What Happens When It Rains?
If you are in the forest while it's raining, does that make it a rain forest?
With the crazy weather we have been having in Central New York lately, it has had me thinking about one of the most common questions we get in the days leading up to a child’s week at camp. This time of year, I get lots of questions about the kinds of activities we have at camp, bus routes, how staff are hired and trained, and if Camp Talooli is a good fit for their child. However, in the summertime I often get more phone calls from slightly panicked parents asking, “What do you do if it rains,” after they have looked at the weather forecast for their child’s camp week and seen a potential for precipitation. So, here is my answer…
If it is raining lightly outside:
When it is raining lightly, we continue camp activities as usual. Most of our activities are not affected by a little rain, aside from potentially slippery surfaces, which we monitor. Jeff has a couple of catch phrases for days like this, including:
- “If you go swimming in the rain, do you get more wet!?” To which the campers shout, “No!”
- “If you are in the forest while it’s raining, does that make it a rainforest?”
While we encourage campers to bring rain gear and stay dry when they can, the truth is that most campers are unaffected by a little bit of rain and enjoy being out in it.
When it’s raining harder and there is some thunder & lightning:
On days when it is raining harder and we have some thunder and lightning, we work harder at keeping kids dry and out of the weather. However, our activity schedule remains the same so the program directors adjust the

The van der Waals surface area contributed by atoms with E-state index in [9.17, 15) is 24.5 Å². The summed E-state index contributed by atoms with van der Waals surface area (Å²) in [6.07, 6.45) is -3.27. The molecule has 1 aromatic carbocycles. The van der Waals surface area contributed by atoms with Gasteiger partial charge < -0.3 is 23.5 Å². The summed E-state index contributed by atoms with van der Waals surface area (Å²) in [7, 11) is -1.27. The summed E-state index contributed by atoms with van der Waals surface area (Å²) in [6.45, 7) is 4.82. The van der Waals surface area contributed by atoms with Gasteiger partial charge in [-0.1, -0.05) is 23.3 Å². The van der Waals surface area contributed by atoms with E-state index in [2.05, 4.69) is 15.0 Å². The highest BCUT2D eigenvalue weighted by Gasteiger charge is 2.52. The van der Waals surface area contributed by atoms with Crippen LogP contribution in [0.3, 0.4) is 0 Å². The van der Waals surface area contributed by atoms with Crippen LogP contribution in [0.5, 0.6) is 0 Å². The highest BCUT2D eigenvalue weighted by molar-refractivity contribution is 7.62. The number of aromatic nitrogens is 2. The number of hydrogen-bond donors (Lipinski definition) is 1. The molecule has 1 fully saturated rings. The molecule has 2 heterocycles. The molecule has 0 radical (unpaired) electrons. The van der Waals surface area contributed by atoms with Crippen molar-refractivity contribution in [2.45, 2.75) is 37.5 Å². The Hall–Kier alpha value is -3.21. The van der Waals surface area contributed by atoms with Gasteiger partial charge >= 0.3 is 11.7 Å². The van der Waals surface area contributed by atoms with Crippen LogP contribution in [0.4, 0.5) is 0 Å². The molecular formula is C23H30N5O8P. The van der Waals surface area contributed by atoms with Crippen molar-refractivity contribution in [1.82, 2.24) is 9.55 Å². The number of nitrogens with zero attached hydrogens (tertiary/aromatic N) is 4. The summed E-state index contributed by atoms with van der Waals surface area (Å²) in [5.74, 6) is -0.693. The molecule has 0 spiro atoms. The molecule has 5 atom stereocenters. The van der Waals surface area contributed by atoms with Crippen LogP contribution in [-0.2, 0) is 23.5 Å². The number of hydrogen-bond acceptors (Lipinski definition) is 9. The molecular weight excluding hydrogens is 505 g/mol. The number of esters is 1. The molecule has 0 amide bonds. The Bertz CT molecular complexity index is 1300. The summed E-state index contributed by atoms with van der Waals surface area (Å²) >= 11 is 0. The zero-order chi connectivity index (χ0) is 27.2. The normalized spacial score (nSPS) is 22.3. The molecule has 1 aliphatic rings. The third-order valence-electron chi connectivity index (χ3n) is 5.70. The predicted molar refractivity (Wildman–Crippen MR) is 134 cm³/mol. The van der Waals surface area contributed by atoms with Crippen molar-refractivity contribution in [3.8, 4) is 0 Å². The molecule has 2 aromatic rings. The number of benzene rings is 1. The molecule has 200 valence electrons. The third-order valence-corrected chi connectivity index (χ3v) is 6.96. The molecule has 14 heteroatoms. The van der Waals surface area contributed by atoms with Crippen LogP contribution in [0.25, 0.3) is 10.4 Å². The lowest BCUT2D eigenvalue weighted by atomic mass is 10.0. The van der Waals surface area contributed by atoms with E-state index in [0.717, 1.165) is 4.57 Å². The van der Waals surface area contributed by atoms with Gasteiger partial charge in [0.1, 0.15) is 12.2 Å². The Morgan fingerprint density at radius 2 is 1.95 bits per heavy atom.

activities. All the program areas have designated indoor/covered spaces to go to and here are some examples of how they adjust:
- Swimming: Lifeguards carefully monitor weather to ensure good visibility and safety. Swimming is permitted during light rain and at times when there are breaks in the rain. They follow specific protocol to wait 30-minutes after thunder is heard before campers can reenter the water. During extended periods of thunder or rain, lifeguards take campers to an inside location to play games, do crafts, and watch movies.
- Boating: Like swimming, the Boating Director monitors the weather and does not permit boating when rain impedes visibility or following thunder. When rain is light or intermittent, boating may be limited to half of the lake. Boating also has an assigned indoor space to use for games and activities.
- Art: The Art program is primarily run out of the Art Barn, therefore activities resume as usual.
- Nature: Some nature activities may need to be changed/postponed during thunder (e.g. going to the bog, using the seine net to catch fish). However, the Nature Director has many activities and games that can done in and around the Nature Den (covered building) while it’s raining.
- Challenge Course: All the activities at the ropes course can be done during light rain, however, the Challenge Course Director may limit certain elements during heavier rain when they become slippery. The director also listens for thunder and will remove campers from the wooded course when thunder and lightning become a concern. When this happens, she leads team building games and ice breakers on our covered stage.
What happens during extreme weather situations and emergencies?
Camp Talooli has specific emergency action plans for potential weather crises, and the entire staff is trained in these plans during staff training. In the event of an emergency administration can quickly communicate the plan to the entire staff. The whole camp will be directed indoors and we will have inside activities planned, while we monitor the storm and emotional well-being of campers. We also do our best to keep families updated on our safety plan, by posting on social media.